Google has made its name in part by being at the forefront of search and web application innovation. Unfortunately, Google is also at the forefront of a battle that it likely didn't want to win: the search engine presenting the most malware.
In its 2010 midyear security report, Barracuda Networks revealed that Google turns up more than twice the amount of malware was Bing, Twitter and Yahoo! combined. This was determined by examining searches on more than 25,000 trending topics over a two-month time period, which revealed more than 5.5 million search results. Popular search terms used by malware distributors include the name of an NFL player, three actresses, a Playboy Playmate and a college student who faked admission into Harvard. According to Barracuda, Google presents malware at 69 percent; Yahoo! at 18 percent; Bing at 12 percent and Twitter at one percent.
Barracuda also analyzed more than 25 million Twitter accounts, both legitimate and malicious. Barracuda said that this portion of the study was to "measure and analyze account behavior on Twitter in order to model normal user behavior and identify features that are strong indicators of illegitimate account use. The data unveiled is interesting:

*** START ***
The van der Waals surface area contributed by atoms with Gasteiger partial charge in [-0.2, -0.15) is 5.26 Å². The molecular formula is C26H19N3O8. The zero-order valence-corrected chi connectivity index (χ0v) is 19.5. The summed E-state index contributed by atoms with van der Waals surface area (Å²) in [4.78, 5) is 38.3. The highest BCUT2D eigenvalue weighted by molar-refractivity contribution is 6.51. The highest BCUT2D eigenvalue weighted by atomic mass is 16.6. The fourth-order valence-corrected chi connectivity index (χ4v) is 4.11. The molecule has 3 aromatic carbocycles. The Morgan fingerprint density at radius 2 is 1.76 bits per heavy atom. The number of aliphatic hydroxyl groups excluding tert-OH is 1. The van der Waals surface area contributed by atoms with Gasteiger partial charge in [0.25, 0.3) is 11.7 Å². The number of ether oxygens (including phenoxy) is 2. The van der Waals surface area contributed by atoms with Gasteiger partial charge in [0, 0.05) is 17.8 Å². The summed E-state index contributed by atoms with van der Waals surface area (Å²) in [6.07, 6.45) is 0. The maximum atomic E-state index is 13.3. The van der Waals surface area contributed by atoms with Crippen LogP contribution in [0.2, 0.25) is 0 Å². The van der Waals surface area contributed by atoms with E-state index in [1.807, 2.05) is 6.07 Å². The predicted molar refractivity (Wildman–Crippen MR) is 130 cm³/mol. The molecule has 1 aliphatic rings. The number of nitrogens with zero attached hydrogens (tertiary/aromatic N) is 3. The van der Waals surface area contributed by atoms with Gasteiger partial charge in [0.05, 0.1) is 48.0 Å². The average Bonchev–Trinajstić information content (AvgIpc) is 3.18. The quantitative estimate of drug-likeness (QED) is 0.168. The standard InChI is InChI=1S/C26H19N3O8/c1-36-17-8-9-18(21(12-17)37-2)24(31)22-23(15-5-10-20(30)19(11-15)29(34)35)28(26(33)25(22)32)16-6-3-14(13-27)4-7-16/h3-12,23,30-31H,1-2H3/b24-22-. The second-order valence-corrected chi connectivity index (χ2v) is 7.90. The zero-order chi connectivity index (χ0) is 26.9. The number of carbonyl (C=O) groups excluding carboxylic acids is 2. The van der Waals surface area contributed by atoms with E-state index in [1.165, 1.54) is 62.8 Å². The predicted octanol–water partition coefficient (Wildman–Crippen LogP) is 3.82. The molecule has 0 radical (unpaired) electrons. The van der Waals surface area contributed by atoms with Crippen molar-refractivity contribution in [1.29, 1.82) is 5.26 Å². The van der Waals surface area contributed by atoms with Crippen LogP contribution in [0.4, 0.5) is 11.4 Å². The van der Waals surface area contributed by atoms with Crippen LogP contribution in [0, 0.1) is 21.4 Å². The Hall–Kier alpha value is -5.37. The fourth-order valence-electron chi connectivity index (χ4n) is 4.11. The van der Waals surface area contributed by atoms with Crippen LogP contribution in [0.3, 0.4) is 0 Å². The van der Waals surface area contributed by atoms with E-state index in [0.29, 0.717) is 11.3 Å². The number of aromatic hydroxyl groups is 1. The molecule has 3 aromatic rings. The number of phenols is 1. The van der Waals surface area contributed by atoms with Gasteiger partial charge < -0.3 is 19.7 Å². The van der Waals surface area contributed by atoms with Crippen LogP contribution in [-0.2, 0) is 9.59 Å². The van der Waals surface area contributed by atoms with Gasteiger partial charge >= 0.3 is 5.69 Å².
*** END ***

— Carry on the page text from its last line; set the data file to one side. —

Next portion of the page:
- More people are coming online, and die-hard Twitter users are tweeting more; even casual users of the social network are becoming more active. With more users online, malicious activity increases.
- Of Twitter's users, only 28.87 percent are "true Twitter users." A true Twitter user is defined as someone who has at least 10 followers, follows at least 10 people and has tweeted at least 10 times. This is an increase compared to 21 percent in January.
- Thirty percent of all Twitter accounts have never once tweeted.
- The Twitter Crime Rate for the first half of 2010 was 1.67 percent. Twitter Crime Rate is defined as the percentage of accounts created per month that were eventually suspended for malicious or suspicious activity, or otherwise misused.
“Our study shows that attackers have serious efforts devoted towards getting in front of the billions of eyeballs that are using search engines everyday and the millions of users that are connecting on social networks like Twitter,” said Dr. Paul Judge, chief research officer and VP at Barracuda Networks. “Therefore, we continue to analyze their approaches and build new techniques to find them and protect users.”